The Archetypal Actions of Ritual: A Theory of Ritual Illustrated by the Jain Rite of Worship

The Archetypal Actions of Ritual: A Theory of Ritual Illustrated by the Jain Rite of Worship

The Archetypal Actions of Ritual: A Theory of Ritual Illustrated by the Jain Rite of Worship

The Archetypal Actions of Ritual: A Theory of Ritual Illustrated by the Jain Rite of Worship

Synopsis

Humphrey and Laidlaw present a new and radical general theory of ritual by drawing on an ethnographically rich account of the ritual worship of the Jains of western India. Ritual, they argue, is not a logically separate type of activity, but rather a quality that can be attributed to a wide range of everyday activities. In exploring the issue of what is distinctive about actions which are ritualized, this book makes an ambitious and controversial contribution to social and religious anthropology.

Excerpt

One day we went to see our Jain friend Ravindra Golecha in his villa in the suburbs of Jaipur. We had both worked before, at different times, among Jains in Jaipur. This visit was to start a new project together, one which we confidently expected to be manageable in a short time, on the symbolism of the puja, the ritual of morning worship performed in Jain temples. Golecha had offered to tell us all about it. When we arrived, a man dozing in the shadow of the verandah rose to show us through to a ground-floor room, which was tightly shuttered against the sun. Here we found Golecha, and some other dignified old men, comfortably reclined on a huge mattress, playing cards. Several younger men lounged at the sides watching and a little girl lay sprawled asleep in the centre of the group. Slightly taken aback at our arrival, Golecha nevertheless jumped to his feet, and brushing aside our apologies for disturbing him, took us inside the house to a more suitable place for our conversation. This was his bedroom, which was on an upper floor, reached by passing through the dining room and skirting round the kitchen where some of the women of the house were preparing food. Here in the bedroom we found Golecha's wife fast asleep on a capacious bed. To our embarrassment she was unceremoniously dismissed and sent to bring tea and biscuits. We were all seated on the bed: Ravindra himself, James, Caroline, and Anju Dhaddha, our assistant, who comes from another of Jaipur's prominent Jain families. 'Now', said Golecha, with a beaming smile, 'ask me your questions. It is my duty to tell you about Jainism, it is a religious duty.' He proceeded to tell us about some of the minutely detailed 'rules which must be followed' to be a good Jain.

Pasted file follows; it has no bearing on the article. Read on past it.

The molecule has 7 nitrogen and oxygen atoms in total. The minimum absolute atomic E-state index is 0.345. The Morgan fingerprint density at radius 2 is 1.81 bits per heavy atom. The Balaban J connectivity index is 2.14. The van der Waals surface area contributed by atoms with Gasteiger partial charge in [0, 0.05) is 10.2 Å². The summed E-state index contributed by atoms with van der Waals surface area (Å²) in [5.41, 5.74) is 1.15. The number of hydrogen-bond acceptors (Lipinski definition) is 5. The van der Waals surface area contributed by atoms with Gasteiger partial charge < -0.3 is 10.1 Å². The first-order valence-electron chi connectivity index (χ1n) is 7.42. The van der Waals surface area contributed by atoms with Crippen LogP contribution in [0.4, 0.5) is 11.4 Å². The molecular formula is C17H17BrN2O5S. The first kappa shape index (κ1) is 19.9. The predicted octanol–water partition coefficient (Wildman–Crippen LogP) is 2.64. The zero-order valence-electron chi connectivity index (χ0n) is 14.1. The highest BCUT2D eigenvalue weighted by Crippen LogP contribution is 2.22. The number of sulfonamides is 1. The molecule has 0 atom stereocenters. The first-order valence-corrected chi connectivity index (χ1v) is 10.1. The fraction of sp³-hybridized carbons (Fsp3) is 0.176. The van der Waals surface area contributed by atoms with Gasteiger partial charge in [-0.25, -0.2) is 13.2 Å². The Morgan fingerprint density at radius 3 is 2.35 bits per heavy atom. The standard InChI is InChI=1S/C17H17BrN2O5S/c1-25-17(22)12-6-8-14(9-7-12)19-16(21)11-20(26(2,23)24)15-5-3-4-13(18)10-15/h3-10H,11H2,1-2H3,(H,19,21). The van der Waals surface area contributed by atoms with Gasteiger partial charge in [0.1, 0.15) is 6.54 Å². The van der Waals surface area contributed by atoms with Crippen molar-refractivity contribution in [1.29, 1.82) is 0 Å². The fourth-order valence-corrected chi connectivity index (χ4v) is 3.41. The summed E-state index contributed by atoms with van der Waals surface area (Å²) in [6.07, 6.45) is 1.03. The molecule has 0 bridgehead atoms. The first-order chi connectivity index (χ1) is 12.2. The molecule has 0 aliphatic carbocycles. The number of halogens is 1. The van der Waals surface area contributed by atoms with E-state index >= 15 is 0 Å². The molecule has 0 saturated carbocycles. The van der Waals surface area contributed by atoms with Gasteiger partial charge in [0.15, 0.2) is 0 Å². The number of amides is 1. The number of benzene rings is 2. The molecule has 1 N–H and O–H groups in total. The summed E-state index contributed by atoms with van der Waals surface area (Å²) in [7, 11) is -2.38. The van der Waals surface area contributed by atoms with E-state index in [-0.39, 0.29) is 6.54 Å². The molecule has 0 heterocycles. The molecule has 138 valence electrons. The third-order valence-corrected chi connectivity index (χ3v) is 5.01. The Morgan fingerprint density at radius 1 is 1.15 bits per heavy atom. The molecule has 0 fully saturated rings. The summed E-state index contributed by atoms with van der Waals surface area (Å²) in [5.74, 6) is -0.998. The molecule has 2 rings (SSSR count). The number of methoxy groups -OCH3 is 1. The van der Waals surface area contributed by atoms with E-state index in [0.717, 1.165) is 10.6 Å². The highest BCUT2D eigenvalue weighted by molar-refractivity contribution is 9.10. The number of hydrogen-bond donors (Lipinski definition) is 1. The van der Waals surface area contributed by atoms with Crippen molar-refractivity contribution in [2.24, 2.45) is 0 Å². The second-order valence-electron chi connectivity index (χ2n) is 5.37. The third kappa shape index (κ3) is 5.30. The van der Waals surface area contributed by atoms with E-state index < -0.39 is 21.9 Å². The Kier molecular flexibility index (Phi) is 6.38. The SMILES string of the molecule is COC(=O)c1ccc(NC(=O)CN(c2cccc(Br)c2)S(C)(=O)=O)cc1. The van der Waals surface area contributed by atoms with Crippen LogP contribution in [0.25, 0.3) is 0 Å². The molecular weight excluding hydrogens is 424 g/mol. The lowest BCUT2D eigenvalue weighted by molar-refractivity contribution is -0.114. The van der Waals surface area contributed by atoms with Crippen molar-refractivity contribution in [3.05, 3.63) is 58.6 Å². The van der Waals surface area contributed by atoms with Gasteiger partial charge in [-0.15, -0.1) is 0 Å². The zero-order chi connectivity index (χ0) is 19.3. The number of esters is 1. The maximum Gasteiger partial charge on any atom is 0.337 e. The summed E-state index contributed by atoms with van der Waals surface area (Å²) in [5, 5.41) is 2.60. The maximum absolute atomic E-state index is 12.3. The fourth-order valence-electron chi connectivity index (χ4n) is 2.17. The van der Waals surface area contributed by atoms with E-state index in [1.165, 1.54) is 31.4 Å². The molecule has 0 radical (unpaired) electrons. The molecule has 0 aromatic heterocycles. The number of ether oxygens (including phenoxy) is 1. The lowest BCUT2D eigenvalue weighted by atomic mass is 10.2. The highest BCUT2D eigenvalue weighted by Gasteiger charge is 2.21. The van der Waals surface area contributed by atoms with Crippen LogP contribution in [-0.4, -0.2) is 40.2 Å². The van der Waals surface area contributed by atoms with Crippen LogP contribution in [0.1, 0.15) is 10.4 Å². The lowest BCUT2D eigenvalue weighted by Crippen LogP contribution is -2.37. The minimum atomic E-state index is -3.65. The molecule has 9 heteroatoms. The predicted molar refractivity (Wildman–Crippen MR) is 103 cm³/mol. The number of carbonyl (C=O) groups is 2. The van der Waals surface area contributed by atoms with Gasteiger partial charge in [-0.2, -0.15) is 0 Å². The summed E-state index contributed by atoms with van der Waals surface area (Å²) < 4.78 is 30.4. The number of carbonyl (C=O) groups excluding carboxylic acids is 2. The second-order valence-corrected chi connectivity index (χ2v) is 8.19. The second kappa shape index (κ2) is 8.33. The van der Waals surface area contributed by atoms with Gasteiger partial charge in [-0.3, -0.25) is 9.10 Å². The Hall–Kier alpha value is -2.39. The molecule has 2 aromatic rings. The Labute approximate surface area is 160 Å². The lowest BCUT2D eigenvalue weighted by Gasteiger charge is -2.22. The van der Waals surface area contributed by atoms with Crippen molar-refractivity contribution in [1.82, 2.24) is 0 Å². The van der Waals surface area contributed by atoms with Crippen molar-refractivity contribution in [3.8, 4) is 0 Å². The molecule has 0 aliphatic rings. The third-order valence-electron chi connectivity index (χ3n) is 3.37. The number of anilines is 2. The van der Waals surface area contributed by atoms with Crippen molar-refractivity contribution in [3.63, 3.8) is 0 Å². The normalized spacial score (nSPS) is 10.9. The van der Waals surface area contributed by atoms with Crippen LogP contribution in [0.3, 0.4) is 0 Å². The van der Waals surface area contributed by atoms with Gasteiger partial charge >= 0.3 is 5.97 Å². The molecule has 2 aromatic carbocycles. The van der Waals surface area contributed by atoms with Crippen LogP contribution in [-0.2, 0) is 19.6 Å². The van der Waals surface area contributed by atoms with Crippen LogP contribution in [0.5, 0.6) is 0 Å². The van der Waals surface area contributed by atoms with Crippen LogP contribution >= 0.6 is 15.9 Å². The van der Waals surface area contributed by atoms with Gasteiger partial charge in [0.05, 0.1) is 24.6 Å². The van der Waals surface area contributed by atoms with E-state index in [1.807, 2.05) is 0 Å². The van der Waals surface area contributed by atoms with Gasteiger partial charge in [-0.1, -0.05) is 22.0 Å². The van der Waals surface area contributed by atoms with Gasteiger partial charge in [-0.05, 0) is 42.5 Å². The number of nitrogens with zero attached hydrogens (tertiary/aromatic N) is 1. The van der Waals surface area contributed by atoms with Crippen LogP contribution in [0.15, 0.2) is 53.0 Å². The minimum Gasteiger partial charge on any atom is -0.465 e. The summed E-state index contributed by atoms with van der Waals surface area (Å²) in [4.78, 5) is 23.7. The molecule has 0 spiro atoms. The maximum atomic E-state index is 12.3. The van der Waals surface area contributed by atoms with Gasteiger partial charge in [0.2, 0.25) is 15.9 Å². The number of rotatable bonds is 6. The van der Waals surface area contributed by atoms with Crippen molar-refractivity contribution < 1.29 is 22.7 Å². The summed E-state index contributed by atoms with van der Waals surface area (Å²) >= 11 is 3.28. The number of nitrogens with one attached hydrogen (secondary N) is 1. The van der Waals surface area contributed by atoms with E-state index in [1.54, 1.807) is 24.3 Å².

This encounter was not exceptional, just one of many conversations we had with Jain people in their homes. But it hints at some of the things we came to find so difficult to understand and which transformed our limited project into something unmanageable (and to which this book is only a partial and imperfect answer). What was this combination of languid informality with the exacting and multifarious 'rules which must be followed'? What was this 'religious duty' which so firmly and generously displaced everything else going on in the household? Though we knew Golecha quite well, it was apparent that it was because of our religious purpose that we were invited into the sanctum of his bedroom. It was because he thought of us as seekers after the truth about Jainism that he . . .

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